Raiders hope coaching staff filled with Pro Bowlers, Hall of Famers also has teachers



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NAPA, California — The Oakland Raiders added an impressive group this offseason. They brought in 10 men who combined for 102 years of playing experience with 15 Pro Bowl appearances, five All-Pro selections and one Hall of Fame induction.

That was just on the coaching staff.

The Raiders are hoping a staff filled with accomplished former NFL players like head coach Jack Del Rio, coordinators Ken Norton Jr. and Bill Musgrave, and position coaches like Rod Woodson and Mike Tice can pass along lessons learned in successful pro careers to a younger group of players still learning what it takes to succeed in the NFL.

"When you're a player, there's almost automatically a respect that you have for a person that's been in it, been in that fight, knows what it's all about," safety Charles Woodson said. "So I think the guys are responding to that. These guys, really they do have a wealth of knowledge. I think our teaching level this year has been at an all-time high, as far as guys understanding where they're supposed to be each and every play. I think that'll go well for us."

In all, 10 members of the Raiders coaching staff played in the NFL, including receivers coach Rob Moore, running backs coach Bernie Parmalee, defensive backs coach Marcus Robertson, defensive assistant Sam Anno and defensive line coach Jethro Franklin.

Oakland is the only team with former NFL players as head coach, offensive coordinator and defensive coordinator. Even general manager Reggie McKenzie played 60 games at linebacker in the NFL.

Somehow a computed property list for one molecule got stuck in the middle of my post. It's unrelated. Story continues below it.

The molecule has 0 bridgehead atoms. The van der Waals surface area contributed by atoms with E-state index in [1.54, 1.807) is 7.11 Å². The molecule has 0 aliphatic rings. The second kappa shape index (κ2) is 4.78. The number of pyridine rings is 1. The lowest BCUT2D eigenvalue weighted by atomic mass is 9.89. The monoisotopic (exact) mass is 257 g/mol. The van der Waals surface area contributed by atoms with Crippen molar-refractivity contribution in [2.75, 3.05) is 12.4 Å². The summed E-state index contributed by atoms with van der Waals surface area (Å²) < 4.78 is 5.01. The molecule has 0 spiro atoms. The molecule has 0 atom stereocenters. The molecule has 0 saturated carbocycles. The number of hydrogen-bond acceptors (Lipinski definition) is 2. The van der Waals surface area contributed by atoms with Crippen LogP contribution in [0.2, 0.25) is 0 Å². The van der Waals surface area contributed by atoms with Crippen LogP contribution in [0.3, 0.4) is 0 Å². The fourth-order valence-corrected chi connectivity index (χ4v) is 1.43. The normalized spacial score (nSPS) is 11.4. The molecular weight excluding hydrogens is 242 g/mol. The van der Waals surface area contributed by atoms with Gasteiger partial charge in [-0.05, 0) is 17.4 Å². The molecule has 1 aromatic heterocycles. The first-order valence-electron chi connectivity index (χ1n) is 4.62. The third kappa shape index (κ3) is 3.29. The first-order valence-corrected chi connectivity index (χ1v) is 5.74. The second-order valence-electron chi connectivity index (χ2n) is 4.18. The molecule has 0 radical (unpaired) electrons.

"They have been there and done it, so when they say it, it has a little more clout to it," defensive end Justin Tuck said. "Initially it gets guys excited, but at the end of the day it's about knowing football. And we have a staff here full of guys that know football."

The Raiders don't need to look far to know that a coaching staff filled with star players doesn't necessarily translate to success on the field. Back in 2006, Oakland had eight former NFL players, including Hall of Famers Art Shell, Fred Biletnikoff, Willie Brown and Jackie Slater on a staff that went 2-14.

That's why a former player like Del Rio, who played for successful coaches like Jimmy Johnson and Dennis Green who never played in the NFL, knows it takes much more than on-field experience to be a respected coach.

"I don't put a lot of stock as a professional coach into that aspect of it," Del Rio said. "I am aware of it. Certainly the guys that have had experience that we've been in that seat, been in those pads, understand what we're going through. I think there is a different perspective that you have. But there are a lot of excellent coaches that never played the game, so I don't think it has a whole lot to do with whether you can coach or not."

Left tackle Donald Penn echoes that sentiment, saying he's played for great coaches who didn't play at a high level, like Jon Gruden in Tampa Bay, and those who did, like Del Rio and Tice. Penn said that playing experience is just an added plus, not a necessity.

That comes into play when a coach tries to pass on a different technique or strategy to an experienced player often set in his ways.

"Coach Norton played linebacker for many years. He always says, 'I've done it so you don't have to,'" middle linebacker Curtis Lofton said. "There's so much knowledge he's passing down. You have to be a sponge and absorb it. Sometimes you want to get stubborn. But he's done it and he's lost those battles so we don't have to do it."

Tempering the excitement about the playing experience of the staff is this fact: Only three of the past 29 Super Bowl champions were coached by men who played in the NFL, with Sean Payton's playing career lasting only a short stint as a replacement player in 1987.

Many of the rest were led by coaching lifers who were better teachers, motivators or innovators than players, such as Bill Belichick, Bill Walsh and Bill Parcells.

"I believe that guys that didn't play can be just as good as a coach because they might have learned things from guys who did play," rookie receiver Amari Cooper said. "So it's not really a huge difference."


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